I dislike utilitarianism for a number of reasons, not the least of which is that, in its pure form, without a number of caveats, it permits the sacrifice of one for the good of the many (“The Lottery” by Shirley Jackson and, my father tells me, Ursula K. Le Guin’s “The Ones Who Walk Away from Omelas,” are prime examples of what I am talking about). Utilitarianism’s tagline is that the moral action is the action that provides the greatest good for the greatest number. There’s been a lot of haggling over the years in philosophy about what exactly constitutes the greatest good and how you’re supposed to calculate such a thing, but what makes me uncomfortable is that it tends to allow the equivocation of different types of human suffering, or human happiness. Death is not the same for everyone; and everybody sees something different behind the door of room 101; how can you take this into consideration when deciding on your own actions, without full knowledge of other people’s perception? Some utilitarian thinkers have tried to account for this objection, however; and there are many ways in which utilitarianism is much more palatable than a moral system based on individualistic principles.
But there was a particular moment when I decided that utilitarianism was something I could never accept: I was reading a book for a global studies class—I believe it was One World, by Peter Singer (a very intelligent, careful utilitarian philosopher with a good heart) –and the book raised the question of whether it was necessary that everyone be a utilitarian in order for utilitarianism to function properly. An answer was posed that it might, in fact, be best that some people were not utilitarian, not for the sake of variety or raising questions, but so that a uniform utilitarian code could be developed and implemented by utilitarian leaders.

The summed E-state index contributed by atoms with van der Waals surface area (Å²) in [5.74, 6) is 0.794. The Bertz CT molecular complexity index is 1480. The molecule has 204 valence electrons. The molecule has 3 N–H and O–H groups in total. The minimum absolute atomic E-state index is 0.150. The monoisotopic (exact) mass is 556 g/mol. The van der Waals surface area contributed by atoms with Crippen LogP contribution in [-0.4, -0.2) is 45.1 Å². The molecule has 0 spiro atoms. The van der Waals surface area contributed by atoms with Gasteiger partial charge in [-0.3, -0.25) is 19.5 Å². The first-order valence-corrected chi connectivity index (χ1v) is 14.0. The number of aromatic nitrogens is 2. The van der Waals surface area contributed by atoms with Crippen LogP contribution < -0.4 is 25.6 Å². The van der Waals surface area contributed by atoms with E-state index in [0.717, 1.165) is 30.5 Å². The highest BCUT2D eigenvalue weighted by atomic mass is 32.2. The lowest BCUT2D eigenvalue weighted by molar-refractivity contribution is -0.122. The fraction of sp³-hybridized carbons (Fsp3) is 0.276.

It’s taken me years to figure out exactly why this bothers me so very much, and exactly what principle it is that I hold so dear that this seems to violate. The answer stems from a number of different areas including my political beliefs and my religious inclinations; forgive me if my ability to form the argument is still lagging a bit behind my emotional response.
I’ve always been very uncomfortable with John F. Kennedy’s quote, “Ask not what your country can do for you, but what you can do for your country.” The country, to me, is not an entity in itself that requires the service of its people; it is there to serve the people, to unite them under a set of governing laws and an infrastructure in order to make life pleasant and simple and safe for every single person. I believe it is the individual people of this country who need the protections that a government can offer them; the country itself is simply an idea that does not need to be defended. The country exists for the benefit of the people and not the other way around.
I also believe that morality exists for the benefit of individuals. Morality itself is not an institution that needs to be protected or supported; whatever moral system a person chooses, it is a rational tool to use in order to make decisions that benefit people. One does not do things for the sake of a hammer.
One should perform an action because one thinks it is the right thing to do; not because of the outcome. Similarly, one should choose a moral system because one thinks it is the right way to behave towards others, and not for any particular outcome of adopting that system. “The greatest good for the greatest number” in and of itself is a system concerned with outcomes, and this was made clearest to me when someone was able to envision a world where people were actually discouraged from believing in a moral system so that other people could implement that moral system for them: a moral dictatorship, of sorts.
More on why action for action's sake is important later this weekend.